Low dose Leishmania major promotes a transient T helper cell type 2 response that is down-regulated by interferon gamma-producing CD8+ T cells.

Uzonna JE, Joyce KL, Scott P - J. Exp. Med. (2004)

The protective effect of CD8+ T cells is mediated by IFN-γ. (A) CD8-deficient mice were given PBS (CD8 KO) or 107 purified CD8+ T cells from B6 (& WT) or IFN-γ–deficient (& γ-KO) mice, and infected with a low dose of L. major the next day. The course of lesion progression was monitored and 14 wk after infection mice were killed to determine parasite burden. (B) CD8+ T cells from WT, but not IFN-γ–deficient, mice inhibit the low dose–induced Th2 response. At the time of death, dLN cells were stimulated with SLA for 72 h and the supernatant fluids were assayed for IFN-γ and IL-4 production by ELISA. Data presented are a representative of two experiments with similar results.
© Copyright Policy
Related In: Results  -  Collection

Show All Figures
getmorefigures.php?uid=PMC2211781&req=5

fig5: The protective effect of CD8+ T cells is mediated by IFN-γ. (A) CD8-deficient mice were given PBS (CD8 KO) or 107 purified CD8+ T cells from B6 (& WT) or IFN-γ–deficient (& γ-KO) mice, and infected with a low dose of L. major the next day. The course of lesion progression was monitored and 14 wk after infection mice were killed to determine parasite burden. (B) CD8+ T cells from WT, but not IFN-γ–deficient, mice inhibit the low dose–induced Th2 response. At the time of death, dLN cells were stimulated with SLA for 72 h and the supernatant fluids were assayed for IFN-γ and IL-4 production by ELISA. Data presented are a representative of two experiments with similar results.
Mentions: The data above suggests that CD8+ T cells are required for down-regulating the initial Th2 response by proliferating and producing IFN-γ, although it is possible that other IFN-γ–independent mechanisms might be involved. To directly address this, we adoptively transferred CD8+ T cells from B6 or IFN-γ–deficient mice into CD8-deficient mice and infected them with a low dose of L. major. As expected, recipients of WT CD8+ T cells resolved their lesions and efficiently controlled parasite replication. In contrast, mice that received cells from IFN-γ–deficient mice developed progressive disease similar to PBS controls (Fig. 5 A). Corresponding with the outcome of infection, adoptive transfer of WT CD8+ T cells promoted the development of a Th1 response, whereas mice that received IFN-γ–deficient CD8+ T cells exhibited cytokine levels similar to unreconstituted CD8-deficient mice (Fig. 5 B). These data demonstrate that the protective effect of CD8+ T cells during low dose infections is mediated by their production of IFN-γ, which down-regulates the initial Th2 response and enhances Th1 cell development.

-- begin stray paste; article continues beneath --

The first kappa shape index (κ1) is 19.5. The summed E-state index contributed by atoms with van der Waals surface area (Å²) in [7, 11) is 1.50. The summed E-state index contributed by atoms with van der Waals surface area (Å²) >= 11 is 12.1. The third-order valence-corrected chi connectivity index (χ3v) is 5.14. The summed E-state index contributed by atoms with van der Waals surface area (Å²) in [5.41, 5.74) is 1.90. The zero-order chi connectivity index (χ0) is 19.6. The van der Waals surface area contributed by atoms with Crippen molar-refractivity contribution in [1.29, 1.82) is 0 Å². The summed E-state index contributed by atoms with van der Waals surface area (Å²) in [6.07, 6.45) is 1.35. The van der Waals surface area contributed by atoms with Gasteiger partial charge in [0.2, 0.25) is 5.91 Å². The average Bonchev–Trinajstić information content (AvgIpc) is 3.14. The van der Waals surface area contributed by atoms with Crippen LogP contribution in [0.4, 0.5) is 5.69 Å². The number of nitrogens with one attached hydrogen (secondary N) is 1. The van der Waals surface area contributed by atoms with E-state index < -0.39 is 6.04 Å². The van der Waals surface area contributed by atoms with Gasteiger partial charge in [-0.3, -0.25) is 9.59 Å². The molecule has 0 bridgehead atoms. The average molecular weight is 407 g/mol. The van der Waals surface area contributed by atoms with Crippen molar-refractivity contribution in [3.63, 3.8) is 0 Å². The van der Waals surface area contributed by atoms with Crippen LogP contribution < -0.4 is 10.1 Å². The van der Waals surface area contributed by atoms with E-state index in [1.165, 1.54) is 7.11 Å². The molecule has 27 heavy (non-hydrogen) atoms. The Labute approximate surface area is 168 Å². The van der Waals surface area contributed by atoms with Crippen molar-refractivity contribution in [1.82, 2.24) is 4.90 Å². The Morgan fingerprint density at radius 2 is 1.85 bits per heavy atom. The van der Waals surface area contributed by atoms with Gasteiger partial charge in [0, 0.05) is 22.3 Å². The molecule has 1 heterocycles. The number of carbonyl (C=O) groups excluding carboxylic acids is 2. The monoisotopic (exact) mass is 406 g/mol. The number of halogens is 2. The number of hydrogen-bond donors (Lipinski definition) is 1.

Bottom Line: An unresolved issue in the field of T helper (Th) cell development relates to the findings that low doses of antigen promote Th2 cell development in vitro, whereas several classic in vivo studies suggest the opposite.In the absence of CD8+ T cells, the Th2 response was maintained.Thus, the discrepant results seen between in vivo and in vitro studies on the effects of antigen dose on Th cell differentiation may depend upon whether CD8+ T cells participate in the immune response.

View Article: PubMed Central - PubMed

Affiliation: Department of Pathobiology, School of Veterinary Medicine, University of Pennsylvania, 3800 Spruce Street, Philadelphia 19104, USA.

ABSTRACT
An unresolved issue in the field of T helper (Th) cell development relates to the findings that low doses of antigen promote Th2 cell development in vitro, whereas several classic in vivo studies suggest the opposite. Here we resolve this paradox by studying the early immune response in mice after infection with different doses of Leishmania major. We found that low parasite doses induced a Th2 response in C57BL/6 (B6) mice, whereas high doses induced a Th1 response. However, the Th2 response in low dose-infected mice was transient and the animals healed. The appearance of a Th1 response after low dose infection was dependent upon the concomitant activation of interferon gamma-producing CD8+ T cells. In the absence of CD8+ T cells, the Th2 response was maintained. However, either neutralization of interleukin (IL)-4 or administration of IL-12 promoted a Th1 response after low dose infection of CD8-deficient mice, indicating that the required role for CD8+ T cells was limited to modulation of CD4+ T cell responses. Thus, the discrepant results seen between in vivo and in vitro studies on the effects of antigen dose on Th cell differentiation may depend upon whether CD8+ T cells participate in the immune response.

Show MeSH
Related in: MedlinePlus